Aldermen approve bonding up to $2 million for Charlotte Avenue HVAC improvements
NASHUA – City aldermen approved bonding up to $2 million to make HVAC improvements at Charlotte Avenue Elementary School on Tuesday, but not before some questioned whether borrowing money was the best way to finance the effort.
Board President Brian McCarthy has said the bond will go toward an approximately $3.5 million price tag for replacing Charlotte Avenue’s boilers, the mechanical components of the HVAC systems, some plumbing, and some building envelope work to make the school hold heat better.
Last month, aldermen also approved changing the purpose of $1.9 million in unexpended bond proceeds for various school improvements, including HVAC replacements at Fairgrounds Elementary and Ledge Street School, to be used for Charlotte Avenue’s HVAC work.
“Those came in under budget so we’re just finalizing the final costs so we know how much we have from there,” Dowd said on Wednesday.
In a 10-4 vote Tuesday, the resolution passed, with the following aldermen voting in favor: Aldermen-at-Large Lori Wilshire, Jim Donchess, Barbara Pressly and McCarthy; Aldermen Rick Dowd, Ward 2; Mary Ann Melizzi-Golja, Ward 8; Paul Chasse, Ward 6; June Caron, Ward 7; Diane Sheehan, Ward 3; and Kathy Vitale, Ward 1.
Voting against were Aldermen-at-Large David Deane and Mark Cookson and Aldermen Dan Moriarty, Ward 9, and Art Craffey, Ward 4.
Alderman Mike Tabacsko, Ward 5, was absent.
Prior to Tuesday’s vote, Moriarty questioned whether the improvements could be funded through other mechanisms.
Deane said the school capital reserve account, which currently maintains about $4.5 million, was a possibility.
At a March budget committee meeting that reviewed the resolution, however, McCarthy said the capital reserve fund is tagged for deferred maintenance items, and that current bond conditions and interest rates favored bonding the HVAC improvements.
“The capital reserve funding is a limited amount of money that we have, and there are things that come up that aren’t eligible for bonding that we would like to reserve those funds for,” Dowd said Wednesday.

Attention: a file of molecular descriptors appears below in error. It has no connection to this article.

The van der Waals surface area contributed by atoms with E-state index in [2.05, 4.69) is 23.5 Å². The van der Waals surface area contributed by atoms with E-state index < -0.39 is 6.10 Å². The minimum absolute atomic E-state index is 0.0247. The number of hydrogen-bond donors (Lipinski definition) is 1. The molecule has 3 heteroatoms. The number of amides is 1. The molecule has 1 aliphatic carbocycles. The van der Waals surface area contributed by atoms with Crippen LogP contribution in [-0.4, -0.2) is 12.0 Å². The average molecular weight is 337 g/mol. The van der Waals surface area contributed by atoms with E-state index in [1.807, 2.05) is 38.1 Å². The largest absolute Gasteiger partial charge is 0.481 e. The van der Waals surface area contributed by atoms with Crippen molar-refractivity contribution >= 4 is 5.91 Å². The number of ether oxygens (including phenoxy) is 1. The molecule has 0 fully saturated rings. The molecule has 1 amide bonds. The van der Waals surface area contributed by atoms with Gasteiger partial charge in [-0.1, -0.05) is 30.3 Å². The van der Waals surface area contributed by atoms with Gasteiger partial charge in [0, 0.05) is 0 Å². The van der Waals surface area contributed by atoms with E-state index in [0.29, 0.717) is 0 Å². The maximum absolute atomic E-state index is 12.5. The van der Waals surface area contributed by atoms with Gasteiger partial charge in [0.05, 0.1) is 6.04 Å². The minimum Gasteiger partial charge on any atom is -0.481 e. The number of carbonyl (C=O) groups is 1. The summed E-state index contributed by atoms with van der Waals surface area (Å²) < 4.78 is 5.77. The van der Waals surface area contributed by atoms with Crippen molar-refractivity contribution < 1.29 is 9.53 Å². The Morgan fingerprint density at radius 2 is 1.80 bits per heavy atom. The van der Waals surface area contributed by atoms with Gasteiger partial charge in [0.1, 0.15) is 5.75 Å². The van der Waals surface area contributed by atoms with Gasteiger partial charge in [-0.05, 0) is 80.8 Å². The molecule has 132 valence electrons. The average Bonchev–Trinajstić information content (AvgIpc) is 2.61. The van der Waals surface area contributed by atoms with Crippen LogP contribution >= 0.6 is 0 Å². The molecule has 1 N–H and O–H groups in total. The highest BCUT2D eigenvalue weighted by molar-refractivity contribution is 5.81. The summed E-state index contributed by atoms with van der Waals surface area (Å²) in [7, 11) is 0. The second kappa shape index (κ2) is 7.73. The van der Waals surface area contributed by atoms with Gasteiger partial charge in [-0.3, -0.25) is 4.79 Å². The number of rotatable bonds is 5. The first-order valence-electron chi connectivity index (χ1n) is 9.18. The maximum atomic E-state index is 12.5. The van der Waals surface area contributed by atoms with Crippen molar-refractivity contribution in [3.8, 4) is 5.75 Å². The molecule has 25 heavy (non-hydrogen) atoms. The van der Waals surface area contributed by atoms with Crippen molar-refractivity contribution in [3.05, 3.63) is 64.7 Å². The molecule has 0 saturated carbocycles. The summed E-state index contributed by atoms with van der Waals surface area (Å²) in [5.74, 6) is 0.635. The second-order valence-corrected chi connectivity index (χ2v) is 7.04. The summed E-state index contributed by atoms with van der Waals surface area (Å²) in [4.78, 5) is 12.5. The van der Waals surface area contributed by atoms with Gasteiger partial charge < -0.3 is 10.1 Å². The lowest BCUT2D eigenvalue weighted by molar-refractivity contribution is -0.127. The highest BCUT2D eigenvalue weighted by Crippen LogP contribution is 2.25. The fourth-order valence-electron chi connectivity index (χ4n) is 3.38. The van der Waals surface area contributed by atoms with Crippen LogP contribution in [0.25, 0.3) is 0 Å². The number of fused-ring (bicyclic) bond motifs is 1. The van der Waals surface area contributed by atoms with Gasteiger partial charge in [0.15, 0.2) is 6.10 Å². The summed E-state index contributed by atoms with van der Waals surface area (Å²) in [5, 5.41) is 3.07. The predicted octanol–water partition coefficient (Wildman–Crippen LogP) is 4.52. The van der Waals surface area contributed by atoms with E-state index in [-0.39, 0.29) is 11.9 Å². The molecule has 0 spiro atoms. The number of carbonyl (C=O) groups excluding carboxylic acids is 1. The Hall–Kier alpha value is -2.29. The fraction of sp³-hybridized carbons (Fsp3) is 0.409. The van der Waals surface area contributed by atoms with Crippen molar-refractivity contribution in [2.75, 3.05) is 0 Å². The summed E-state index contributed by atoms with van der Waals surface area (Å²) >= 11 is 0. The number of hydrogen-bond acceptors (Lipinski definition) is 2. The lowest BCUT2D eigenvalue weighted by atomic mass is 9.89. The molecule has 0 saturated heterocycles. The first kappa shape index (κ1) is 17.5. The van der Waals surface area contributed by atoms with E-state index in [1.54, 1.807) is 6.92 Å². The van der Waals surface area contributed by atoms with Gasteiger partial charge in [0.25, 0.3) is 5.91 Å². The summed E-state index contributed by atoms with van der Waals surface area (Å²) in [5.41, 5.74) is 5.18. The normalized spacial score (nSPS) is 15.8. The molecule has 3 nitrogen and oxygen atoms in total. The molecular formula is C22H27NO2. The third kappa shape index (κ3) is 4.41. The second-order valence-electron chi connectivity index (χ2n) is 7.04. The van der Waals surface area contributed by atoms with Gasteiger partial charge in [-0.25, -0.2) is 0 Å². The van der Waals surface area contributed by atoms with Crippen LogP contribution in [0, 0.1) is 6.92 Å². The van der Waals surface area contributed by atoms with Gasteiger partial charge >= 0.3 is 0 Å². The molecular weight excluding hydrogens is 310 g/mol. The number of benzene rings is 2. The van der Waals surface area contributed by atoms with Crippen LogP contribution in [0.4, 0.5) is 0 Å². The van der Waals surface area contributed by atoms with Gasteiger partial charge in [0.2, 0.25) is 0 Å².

“The bond rate is so low right now for this type of work, it’s more economically feasible from a financial planning standpoint to use the bonding,” he added.
McCarthy has said the bond requests were brought with some urgency because HVAC contractors anticipate some increases in equipment costs as construction season approaches.
The city could save by ordering the equipment as soon as possible, McCarthy said, and the hope was to minimize the disruptions at Charlotte Avenue by getting the HVAC work underway during April vacation, in order to get the improvements wrapped up by the middle of the school year next year.
Similar upgrades at Ledge Street and Fairgrounds elementary schools forced the school to hold some classes in makeshift classrooms in the gymnasium. Also, art and music classes had to be held in regular classrooms, instead of their own rooms.
At the next Joint School Building Construction Committee, members will go over contractor estimates for the HVAC work at Charlotte Avenue and get a better idea of what it will cost to bond, Dowd said.
“I don’t believe the number will come to $2 million at the end,” McCarthy said at the budget meeting March 26. “There is about $1.9 million left in the other bond. …We will have a final number before the bonds are let, and they will be let for whatever the correct amount is.”
A public hearing held about the $2 million bond saw no testimony from residents.